THERE'S an iconic scene fromwhere Baltimore detective Bunk confronts drug-dealing folk-hero Omar about a murder and enters into an impassioned soliloquy, lamenting the city’s fall into crime.
“As rough as that neighborhood could be, we had us a community... and now all we got is bodies. It makes me sick how far we done fell."
The mood in Thurles after the Clare loss was a similar mélange of anger and sorrow.
Anger stemming from yet another capitulation. Yet another embarrassment. Sorrow stemming from the memory of what Cork hurling once stood for.
Of what we once were. And 'how far we done fell'.
That fall, and the multitude of reasons that caused it, have been well-documented at this stage.
But Clare too, have had to deal with their fair share of backstage tumult in recent years.
Brian Lohan’s reign as manager has thus far been pocked with the sort of problems that were once synonymous with Cork’s own travails – a fractious relationship with a dictatorial county secretary, ongoing issues regarding team expenses, a dearth of adequate training facilities and an alarming decline in underage success to name but a few.
All the while, Lohan’s Clare team have remained competitive, refusing to allow their performance levels to become hostage to circumstance.
No excuses. Just getting on with it. As the fella says, ‘tis the same water that softens the spud that hardens the egg'.
With just over 50 minutes gone on the clock, Clare were reduced to 14 men. Just prior to that, Connolly’s goal and a point from Robbie O’Flynn had reduced the deficit to four points and all of a sudden, the trajectory of the game somehow appeared to be tilted in Cork’s favour.
Twenty minutes to win the game, 20 minutes to salvage the season.
What transpired instead epitomised every negative connotation that, rightly or wrongly, has been thrown at this group of players over the past few days and weeks. Or years.
Moments later, Sean O’Donoghue burst out from defence with the ball and arrowed a low pass into the forward division, only for the Clare defence to bely their numerical disadvantage and regain possession.
The ball eventually found its way to David Fitzgerald, who made full use of the space afforded him, to increase Clare’s lead.
The next passage of play saw David Ryan do likewise and when Darragh Fitzgibbon was hounded out of possession soon after, the gap was back to eight. At that juncture, Lohan’s boys must have known that any thought of a battle was fanciful.
The Cork supporters knew it too.
Last summer, after Cork’s epic victory over the same opposition on that weltering day above in the Gaelic Grounds, I wrote of how this young team exuded an air of defiance that had been absent for far too long. A different animal to that which went before.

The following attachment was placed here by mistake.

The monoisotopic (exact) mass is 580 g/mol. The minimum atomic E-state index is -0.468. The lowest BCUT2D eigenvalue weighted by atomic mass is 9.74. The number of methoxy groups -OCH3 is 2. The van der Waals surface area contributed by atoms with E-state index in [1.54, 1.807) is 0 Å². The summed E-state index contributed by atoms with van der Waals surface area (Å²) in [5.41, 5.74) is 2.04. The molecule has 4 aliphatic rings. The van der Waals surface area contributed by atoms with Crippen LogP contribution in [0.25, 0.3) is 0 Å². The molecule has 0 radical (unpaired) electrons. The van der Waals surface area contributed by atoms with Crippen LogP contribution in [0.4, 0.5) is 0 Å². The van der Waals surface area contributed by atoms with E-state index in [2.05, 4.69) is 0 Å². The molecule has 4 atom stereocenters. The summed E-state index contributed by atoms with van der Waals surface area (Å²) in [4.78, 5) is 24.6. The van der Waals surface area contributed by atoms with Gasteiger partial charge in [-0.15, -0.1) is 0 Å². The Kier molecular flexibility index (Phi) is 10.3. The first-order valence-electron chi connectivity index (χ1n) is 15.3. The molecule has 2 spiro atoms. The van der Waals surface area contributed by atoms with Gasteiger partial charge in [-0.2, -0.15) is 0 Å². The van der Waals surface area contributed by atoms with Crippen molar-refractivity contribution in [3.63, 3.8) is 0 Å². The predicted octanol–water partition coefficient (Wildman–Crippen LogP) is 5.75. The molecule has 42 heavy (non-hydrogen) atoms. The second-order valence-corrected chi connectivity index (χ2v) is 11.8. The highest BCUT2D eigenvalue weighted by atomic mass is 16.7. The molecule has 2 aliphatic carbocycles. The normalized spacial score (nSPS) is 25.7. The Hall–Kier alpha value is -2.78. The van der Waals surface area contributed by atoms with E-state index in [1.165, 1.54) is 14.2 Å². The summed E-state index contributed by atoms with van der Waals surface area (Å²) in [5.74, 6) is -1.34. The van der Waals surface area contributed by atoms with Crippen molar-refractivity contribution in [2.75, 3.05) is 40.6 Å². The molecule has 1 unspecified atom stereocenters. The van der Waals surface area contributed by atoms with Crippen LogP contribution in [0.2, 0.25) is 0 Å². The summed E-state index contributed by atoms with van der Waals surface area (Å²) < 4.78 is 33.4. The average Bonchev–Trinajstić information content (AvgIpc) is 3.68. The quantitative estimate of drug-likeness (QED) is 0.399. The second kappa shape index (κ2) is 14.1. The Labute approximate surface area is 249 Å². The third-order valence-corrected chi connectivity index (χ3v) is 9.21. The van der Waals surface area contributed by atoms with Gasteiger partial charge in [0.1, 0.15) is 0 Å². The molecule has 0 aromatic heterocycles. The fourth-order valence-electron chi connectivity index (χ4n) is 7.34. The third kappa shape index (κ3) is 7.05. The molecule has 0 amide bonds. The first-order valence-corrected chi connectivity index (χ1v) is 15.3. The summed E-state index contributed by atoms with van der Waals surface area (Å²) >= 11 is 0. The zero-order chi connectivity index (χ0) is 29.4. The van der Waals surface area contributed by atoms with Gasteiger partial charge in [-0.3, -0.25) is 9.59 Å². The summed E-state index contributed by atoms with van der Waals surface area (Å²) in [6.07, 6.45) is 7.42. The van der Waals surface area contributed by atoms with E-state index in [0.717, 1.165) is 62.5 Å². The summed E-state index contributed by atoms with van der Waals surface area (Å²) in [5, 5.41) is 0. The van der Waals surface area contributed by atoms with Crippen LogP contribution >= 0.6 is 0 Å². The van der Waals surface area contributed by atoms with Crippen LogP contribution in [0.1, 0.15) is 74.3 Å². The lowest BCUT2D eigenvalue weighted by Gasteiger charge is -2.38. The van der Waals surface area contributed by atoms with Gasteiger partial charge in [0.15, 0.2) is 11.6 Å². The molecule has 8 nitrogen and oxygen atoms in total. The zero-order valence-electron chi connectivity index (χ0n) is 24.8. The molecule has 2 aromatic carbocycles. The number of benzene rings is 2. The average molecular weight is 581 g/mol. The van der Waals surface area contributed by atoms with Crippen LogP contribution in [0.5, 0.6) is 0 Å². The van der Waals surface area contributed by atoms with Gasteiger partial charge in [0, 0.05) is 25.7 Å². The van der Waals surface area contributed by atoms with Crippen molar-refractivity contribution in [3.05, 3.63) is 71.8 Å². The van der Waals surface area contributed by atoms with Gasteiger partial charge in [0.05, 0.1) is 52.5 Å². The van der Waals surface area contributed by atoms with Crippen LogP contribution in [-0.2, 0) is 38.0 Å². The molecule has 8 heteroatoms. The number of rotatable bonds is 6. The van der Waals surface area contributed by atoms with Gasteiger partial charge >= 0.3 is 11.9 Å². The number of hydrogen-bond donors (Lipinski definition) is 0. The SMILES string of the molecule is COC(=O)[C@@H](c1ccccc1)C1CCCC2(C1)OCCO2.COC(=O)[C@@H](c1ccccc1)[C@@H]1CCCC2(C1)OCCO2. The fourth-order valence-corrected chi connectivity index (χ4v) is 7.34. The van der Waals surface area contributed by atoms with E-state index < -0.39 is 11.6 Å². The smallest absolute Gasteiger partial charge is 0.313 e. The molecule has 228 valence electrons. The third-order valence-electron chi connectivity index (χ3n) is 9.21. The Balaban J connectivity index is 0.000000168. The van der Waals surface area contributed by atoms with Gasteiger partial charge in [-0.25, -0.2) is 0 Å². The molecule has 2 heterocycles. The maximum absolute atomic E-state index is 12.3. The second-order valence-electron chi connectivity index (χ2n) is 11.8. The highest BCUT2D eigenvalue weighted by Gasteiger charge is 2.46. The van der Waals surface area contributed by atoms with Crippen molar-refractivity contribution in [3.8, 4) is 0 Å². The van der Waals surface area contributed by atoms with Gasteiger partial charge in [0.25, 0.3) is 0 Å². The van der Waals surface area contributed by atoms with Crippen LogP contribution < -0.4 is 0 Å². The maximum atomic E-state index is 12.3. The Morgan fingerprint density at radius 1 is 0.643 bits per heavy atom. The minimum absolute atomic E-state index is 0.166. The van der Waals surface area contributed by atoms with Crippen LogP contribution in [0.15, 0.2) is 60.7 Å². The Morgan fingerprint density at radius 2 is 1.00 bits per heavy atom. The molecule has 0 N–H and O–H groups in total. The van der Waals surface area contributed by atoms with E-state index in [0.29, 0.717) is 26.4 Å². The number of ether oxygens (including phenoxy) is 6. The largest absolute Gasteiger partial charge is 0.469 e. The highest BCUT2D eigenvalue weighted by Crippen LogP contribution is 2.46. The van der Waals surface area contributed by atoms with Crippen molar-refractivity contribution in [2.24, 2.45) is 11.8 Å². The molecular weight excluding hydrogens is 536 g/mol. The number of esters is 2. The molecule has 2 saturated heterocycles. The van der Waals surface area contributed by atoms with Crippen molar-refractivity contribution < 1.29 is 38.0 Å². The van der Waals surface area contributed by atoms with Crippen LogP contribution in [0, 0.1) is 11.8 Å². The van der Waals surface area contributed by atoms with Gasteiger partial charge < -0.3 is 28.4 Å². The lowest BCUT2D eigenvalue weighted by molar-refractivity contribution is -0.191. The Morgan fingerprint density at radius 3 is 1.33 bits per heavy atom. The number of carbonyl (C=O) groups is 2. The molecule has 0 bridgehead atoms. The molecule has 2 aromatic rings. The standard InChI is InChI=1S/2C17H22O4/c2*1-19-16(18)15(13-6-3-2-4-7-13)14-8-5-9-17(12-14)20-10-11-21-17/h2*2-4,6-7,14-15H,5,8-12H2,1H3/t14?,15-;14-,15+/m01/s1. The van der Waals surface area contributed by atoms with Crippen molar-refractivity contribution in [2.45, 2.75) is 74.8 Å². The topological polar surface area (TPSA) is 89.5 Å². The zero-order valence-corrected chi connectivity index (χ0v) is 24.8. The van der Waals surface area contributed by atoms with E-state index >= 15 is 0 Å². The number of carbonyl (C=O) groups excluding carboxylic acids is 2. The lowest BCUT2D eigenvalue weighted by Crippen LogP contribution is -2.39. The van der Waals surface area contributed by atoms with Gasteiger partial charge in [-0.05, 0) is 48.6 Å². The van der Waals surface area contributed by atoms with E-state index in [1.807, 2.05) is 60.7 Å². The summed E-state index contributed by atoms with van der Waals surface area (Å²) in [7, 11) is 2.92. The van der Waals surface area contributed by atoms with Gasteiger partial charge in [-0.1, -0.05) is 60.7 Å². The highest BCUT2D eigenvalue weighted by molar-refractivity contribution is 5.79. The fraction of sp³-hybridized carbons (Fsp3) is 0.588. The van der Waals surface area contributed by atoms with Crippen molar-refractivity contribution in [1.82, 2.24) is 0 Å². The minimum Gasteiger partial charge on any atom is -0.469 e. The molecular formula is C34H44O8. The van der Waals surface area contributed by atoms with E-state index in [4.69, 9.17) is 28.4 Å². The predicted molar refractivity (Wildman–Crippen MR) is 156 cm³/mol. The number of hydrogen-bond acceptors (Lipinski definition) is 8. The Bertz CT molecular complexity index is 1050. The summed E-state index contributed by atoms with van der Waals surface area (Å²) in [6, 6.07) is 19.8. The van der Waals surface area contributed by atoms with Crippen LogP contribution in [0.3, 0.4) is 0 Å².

That ebullience even managed to survive the Limerick shellacking, written off in many quarters as nothing more than an occupational hazard, one that could have befallen anybody unfortunate enough to wander blindly into the path of a killing machine.
The buoyant optimism of 10 months ago certainly seems foolish now, given how quickly the team has regressed to the mean.
You’d think we’d have learned our lesson by now, considering the undulating fortunes of the Cork hurlers over the past decade and the tendency for relative highs to be followed almost immediately by absolute lows.
Whether 2021 should be perceived as an outlier or not is debatable.
While it’s fair to say that last year’s auspicious route to the decider, via Dublin and Kilkenny as opposed to Tipp, Waterford or Galway, rendered Cork’s true worth in a more favourable light, it is also the case that these players are not as bad as recent showings would suggest.
They simply can’t be. The extent of Cork’s plight over the past month (how has it only been a month?) and the sheer scale of the decline suggests that the problems that exist at present are far graver than an inability to claim primary ball or a proclivity for loose marking.
While these glaring flaws, as ever, will draw the bulk of the criticism, the more pertinent issues are systemic.
We can continue to scapegoat players for another decade if we wish, or we could begin to query the standard of coaching and tactical acumen that exists within a county that remains steadfastly and hubristically insular.
Long or short, fast or slow: the terms we wish to play on now are anyone’s guess.
In the face of such vociferous criticism regarding their style of play against Limerick and Waterford, the quandary that abounded in the build-up to the Clare game was whether the management team would stick or twist.
In the end, they chose the latter, and in doing so, Cork twisted themselves into knots from which they couldn’t be untangled.
If Cork are to extradite themselves from this seemingly endless cycle of ups and downs, a coherent structure and identity must be deemed the first port of call.
How we get to that point is a question that needs addressing.
Either way, nobody can be in any doubt that it’s a long, long way from Clare to there.